A primary benefit of EMDR therapy is that there is no need to retraumatize the individual by reliving all of the trauma’s details. Instead, EMDR sets up a state of learning which enables the experienced to be appropriately stored inside the brain. It’s then possible to remember the trauma without any of the emotional impact once associated with the event. It has long been a preferred treatment for veterans who returned from combat suffering from PTSD. When used in conjunction with other eating disorder therapies, EMDR therapy can help to ensure healthy coping mechanisms can be adopted fully for a complete recovery.

EMDR Therapy For Eating Disorders

Although EMDR therapy sounds strange, it’s actually a tried and tested technique that was first developed by Francine Shapior, an award-winning doctor. It is based on the idea that, when we undergo a traumatic experience, the body doesn’t have the opportunity to properly process those memories. Therefore, maladaptive coping behaviors develop including sleeping problems, feeling edgy or extremely alert, extreme detachment or re-experiencing the trauma repeatedly. EMDR therapy doesn’t require the individual to talk in any detail about their trauma. This is something which must be done during talking therapies and it can re-traumatize the individual as they go back through all those difficult events in their mind.

EMDR therapy takes down the emotional volume when it comes to the traumatic event. Instead, the individual is told to focus on a single image of the traumatic incident as well as the negative thoughts linked to the event. At the same time, auditory tones, lights, tapping or eye movements are used by the therapist. Afterwards, the patient still remembers their traumatic incident, but they’ll no longer relive the feelings, sounds and images of that event. This allows for a more effective everyday function in the individual’s life.

When it comes to eating disorder recovery, EMDR therapy is able to release the cause behind the eating disorder’s emergence in the first place. It makes it possible for the individual to reprocess their upsetting memories in such a way that they can begin to move forward with their recovery and their life.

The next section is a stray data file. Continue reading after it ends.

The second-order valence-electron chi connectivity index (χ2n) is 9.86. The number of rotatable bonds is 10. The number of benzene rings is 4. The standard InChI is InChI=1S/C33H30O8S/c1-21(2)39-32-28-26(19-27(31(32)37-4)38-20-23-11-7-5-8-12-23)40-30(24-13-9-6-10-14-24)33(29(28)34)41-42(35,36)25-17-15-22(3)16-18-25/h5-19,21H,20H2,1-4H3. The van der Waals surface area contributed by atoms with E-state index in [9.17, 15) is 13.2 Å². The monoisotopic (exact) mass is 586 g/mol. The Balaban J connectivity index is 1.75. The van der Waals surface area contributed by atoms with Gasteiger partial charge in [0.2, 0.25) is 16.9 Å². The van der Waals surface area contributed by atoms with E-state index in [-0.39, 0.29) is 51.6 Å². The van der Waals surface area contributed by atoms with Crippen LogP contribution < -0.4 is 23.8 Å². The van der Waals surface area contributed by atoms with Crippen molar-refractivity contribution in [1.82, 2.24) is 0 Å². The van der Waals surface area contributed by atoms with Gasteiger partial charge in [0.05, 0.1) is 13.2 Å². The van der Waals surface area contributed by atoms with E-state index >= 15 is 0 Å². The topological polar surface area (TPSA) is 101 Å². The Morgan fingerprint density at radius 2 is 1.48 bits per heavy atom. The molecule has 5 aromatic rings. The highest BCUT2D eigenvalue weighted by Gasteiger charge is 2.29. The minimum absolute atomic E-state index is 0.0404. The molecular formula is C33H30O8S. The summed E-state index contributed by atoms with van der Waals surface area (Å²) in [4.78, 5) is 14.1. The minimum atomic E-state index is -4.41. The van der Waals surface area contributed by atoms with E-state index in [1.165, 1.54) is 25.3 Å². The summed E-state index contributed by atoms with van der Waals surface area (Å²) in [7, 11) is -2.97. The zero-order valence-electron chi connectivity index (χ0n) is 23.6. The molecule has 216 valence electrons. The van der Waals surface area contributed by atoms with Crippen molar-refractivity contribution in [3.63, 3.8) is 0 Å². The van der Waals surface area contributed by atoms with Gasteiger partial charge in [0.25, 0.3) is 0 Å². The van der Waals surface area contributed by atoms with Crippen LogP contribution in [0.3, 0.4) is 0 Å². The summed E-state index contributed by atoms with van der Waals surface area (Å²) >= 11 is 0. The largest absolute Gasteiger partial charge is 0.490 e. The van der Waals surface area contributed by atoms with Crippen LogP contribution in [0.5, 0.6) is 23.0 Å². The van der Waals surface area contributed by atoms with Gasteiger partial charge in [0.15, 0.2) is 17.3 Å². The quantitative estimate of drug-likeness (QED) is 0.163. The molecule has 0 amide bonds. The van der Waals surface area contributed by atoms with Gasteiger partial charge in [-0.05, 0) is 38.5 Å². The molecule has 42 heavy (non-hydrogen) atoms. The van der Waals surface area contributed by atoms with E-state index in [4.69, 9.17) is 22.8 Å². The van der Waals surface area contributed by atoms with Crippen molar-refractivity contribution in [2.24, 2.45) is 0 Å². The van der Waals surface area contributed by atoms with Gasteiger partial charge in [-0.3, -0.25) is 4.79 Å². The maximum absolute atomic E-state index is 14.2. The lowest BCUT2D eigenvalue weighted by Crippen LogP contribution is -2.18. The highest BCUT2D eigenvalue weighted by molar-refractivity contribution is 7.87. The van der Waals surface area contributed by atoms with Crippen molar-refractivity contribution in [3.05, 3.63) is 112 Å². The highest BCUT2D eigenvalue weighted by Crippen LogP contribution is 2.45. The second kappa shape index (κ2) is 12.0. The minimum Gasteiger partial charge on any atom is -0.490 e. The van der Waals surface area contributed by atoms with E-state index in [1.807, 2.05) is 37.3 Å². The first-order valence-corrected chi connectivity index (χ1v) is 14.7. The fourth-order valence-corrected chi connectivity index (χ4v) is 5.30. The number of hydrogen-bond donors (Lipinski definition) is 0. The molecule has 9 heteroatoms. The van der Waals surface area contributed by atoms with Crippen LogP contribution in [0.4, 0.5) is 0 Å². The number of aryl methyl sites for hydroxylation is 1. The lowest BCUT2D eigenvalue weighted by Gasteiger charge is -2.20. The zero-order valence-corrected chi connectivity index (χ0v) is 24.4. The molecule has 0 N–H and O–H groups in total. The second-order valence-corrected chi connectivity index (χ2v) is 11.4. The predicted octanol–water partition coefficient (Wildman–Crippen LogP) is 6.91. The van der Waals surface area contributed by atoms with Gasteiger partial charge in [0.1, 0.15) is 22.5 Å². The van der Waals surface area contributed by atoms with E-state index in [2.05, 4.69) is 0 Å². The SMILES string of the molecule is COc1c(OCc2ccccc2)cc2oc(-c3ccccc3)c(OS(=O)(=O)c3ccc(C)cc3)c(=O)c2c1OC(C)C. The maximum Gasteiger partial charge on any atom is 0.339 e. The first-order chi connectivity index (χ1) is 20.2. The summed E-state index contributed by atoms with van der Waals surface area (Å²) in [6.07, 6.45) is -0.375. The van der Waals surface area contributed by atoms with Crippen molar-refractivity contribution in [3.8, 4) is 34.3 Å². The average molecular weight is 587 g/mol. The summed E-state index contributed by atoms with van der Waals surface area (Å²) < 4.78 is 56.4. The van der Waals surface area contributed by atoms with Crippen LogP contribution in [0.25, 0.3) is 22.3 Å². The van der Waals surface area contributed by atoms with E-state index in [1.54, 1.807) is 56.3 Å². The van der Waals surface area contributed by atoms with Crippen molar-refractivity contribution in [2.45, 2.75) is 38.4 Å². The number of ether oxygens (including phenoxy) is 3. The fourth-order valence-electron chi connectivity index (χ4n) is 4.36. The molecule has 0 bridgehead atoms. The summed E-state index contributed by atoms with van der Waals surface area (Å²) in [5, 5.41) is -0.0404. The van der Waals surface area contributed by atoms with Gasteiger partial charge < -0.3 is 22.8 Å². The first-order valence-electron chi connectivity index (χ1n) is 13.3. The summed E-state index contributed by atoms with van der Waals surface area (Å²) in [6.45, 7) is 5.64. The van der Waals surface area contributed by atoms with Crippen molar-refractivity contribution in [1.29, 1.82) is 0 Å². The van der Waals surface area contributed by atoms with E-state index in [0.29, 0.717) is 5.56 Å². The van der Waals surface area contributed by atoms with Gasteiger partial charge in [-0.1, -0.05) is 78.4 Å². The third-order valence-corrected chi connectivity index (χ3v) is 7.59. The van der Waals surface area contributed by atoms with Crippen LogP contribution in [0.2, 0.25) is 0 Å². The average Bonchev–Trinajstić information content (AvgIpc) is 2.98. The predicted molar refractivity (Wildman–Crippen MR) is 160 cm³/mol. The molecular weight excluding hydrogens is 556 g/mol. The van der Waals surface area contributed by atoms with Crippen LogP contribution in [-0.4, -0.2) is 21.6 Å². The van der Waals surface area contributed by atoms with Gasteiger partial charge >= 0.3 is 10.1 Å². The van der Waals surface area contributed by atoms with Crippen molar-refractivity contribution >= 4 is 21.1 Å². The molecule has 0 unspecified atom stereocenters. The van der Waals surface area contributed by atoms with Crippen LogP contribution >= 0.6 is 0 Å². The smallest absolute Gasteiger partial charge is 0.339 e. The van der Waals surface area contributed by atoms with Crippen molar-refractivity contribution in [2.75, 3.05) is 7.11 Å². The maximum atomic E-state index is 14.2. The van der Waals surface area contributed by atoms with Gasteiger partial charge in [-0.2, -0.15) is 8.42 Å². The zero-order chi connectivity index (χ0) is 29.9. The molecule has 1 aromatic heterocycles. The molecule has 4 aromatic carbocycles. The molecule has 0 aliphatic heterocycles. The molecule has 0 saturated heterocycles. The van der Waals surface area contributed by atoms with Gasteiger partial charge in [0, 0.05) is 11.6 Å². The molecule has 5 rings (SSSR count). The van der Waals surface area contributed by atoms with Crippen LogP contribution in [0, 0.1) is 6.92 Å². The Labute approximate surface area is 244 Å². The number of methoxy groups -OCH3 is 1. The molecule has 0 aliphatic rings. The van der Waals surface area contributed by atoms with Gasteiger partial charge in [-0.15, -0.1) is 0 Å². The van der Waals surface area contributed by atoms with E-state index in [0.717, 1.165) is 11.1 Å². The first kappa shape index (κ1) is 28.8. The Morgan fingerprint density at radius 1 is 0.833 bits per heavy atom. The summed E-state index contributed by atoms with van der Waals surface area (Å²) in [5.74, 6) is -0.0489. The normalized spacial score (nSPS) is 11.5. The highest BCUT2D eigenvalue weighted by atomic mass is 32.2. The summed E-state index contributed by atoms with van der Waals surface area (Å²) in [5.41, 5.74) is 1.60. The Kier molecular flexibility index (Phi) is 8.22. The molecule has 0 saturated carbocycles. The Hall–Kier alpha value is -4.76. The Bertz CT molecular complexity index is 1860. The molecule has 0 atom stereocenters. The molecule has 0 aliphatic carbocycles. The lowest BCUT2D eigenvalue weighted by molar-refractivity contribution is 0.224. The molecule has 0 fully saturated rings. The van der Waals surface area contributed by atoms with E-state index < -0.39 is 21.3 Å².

Can Anyone With An Eating Disorder Have EMDR Therapy?

There are some conditions which need to be met if someone is to benefit from EMDR therapy for their eating disorder.

Firstly, there needs to be a trained EMDR therapist in place who can adhere to the best practice protocol. Secondly, the individual must be medically stabilized and their brain must be receiving sufficient nutrition to allow it to function properly so the process can be a success. The individual also needs a strong network of support surrounding them, whether they be support groups, family or friends. Finally, the individual needs to have the ability to access a safe, calm and peaceful place inside their mind when they are undergoing this process or whenever they are feeling overwhelmed. This tool helps them to tolerate distressing feelings and gives them a way of grounding themselves.

Not everyone with an eating disorder is a suitable candidate for EMDR therapy. However, many people are and it’s an avenue that is well worth exploring.

How Does EMDR Therapy Work?

Some people with eating disorders worry that EMDR therapy will be frightening, but in fact this isn’t the case at all. EMDR sessions aren’t scary. Initially, the therapist takes a full history of the individual and will tell them about how the process will work. Questions are asked about the current symptoms being experienced and what kind of outcome is desirable. Next, the therapist will prompt the individual to choose an anchor to associate with their safe place. Then, the individual begins to discover the irrational beliefs that they are harboring.

A lightboard, object or even the therapist’s fingers will be used to guide the individual’s eyes to the right and left several times. Should this be uncomfortable, it’s possible the therapist may use a pair of headphones to transmit alternating sounds to each ear.

Another possible method is to use tapping. Periodically, the therapist asks a question then the process will continue. The individual is asked to rate their feelings about a given situation from 1 to 10. They are asked if they notice any sensations in their body and how true they feel a statement to be on the scale of 1 – 7. Gradually, the numbers change on the scales.

How Does An EMDR Therapy Session End?